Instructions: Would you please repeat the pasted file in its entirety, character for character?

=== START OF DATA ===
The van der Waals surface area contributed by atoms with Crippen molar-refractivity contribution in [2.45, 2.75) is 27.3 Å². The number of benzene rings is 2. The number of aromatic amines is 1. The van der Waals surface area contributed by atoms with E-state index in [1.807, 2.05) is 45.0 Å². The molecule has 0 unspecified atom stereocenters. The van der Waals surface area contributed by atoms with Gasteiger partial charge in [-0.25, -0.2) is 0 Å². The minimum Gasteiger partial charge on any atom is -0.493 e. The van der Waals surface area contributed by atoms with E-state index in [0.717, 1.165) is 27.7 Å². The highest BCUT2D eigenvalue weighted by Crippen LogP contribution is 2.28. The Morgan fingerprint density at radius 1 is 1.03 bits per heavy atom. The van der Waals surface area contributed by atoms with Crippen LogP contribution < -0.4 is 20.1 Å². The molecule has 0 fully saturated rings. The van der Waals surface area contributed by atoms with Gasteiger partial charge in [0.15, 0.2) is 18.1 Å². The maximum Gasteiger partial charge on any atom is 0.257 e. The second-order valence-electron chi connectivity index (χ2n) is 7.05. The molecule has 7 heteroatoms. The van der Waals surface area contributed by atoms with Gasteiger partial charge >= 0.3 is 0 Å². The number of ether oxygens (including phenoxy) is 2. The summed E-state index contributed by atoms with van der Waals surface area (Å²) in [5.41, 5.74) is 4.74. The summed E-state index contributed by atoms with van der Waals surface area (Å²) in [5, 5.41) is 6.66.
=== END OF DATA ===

The van der Waals surface area contributed by atoms with Crippen molar-refractivity contribution in [2.45, 2.75) is 27.3 Å². The number of benzene rings is 2. The number of aromatic amines is 1. The van der Waals surface area contributed by atoms with E-state index in [1.807, 2.05) is 45.0 Å². The molecule has 0 unspecified atom stereocenters. The van der Waals surface area contributed by atoms with Gasteiger partial charge in [-0.25, -0.2) is 0 Å². The minimum Gasteiger partial charge on any atom is -0.493 e. The van der Waals surface area contributed by atoms with E-state index in [0.717, 1.165) is 27.7 Å². The highest BCUT2D eigenvalue weighted by Crippen LogP contribution is 2.28. The Morgan fingerprint density at radius 1 is 1.03 bits per heavy atom. The van der Waals surface area contributed by atoms with Crippen LogP contribution < -0.4 is 20.1 Å². The molecule has 0 fully saturated rings. The van der Waals surface area contributed by atoms with Gasteiger partial charge in [0.15, 0.2) is 18.1 Å². The maximum Gasteiger partial charge on any atom is 0.257 e. The second-order valence-electron chi connectivity index (χ2n) is 7.05. The molecule has 7 heteroatoms. The van der Waals surface area contributed by atoms with Gasteiger partial charge >= 0.3 is 0 Å². The number of ether oxygens (including phenoxy) is 2. The summed E-state index contributed by atoms with van der Waals surface area (Å²) in [5.41, 5.74) is 4.74. The summed E-state index contributed by atoms with van der Waals surface area (Å²) in [5, 5.41) is 6.66.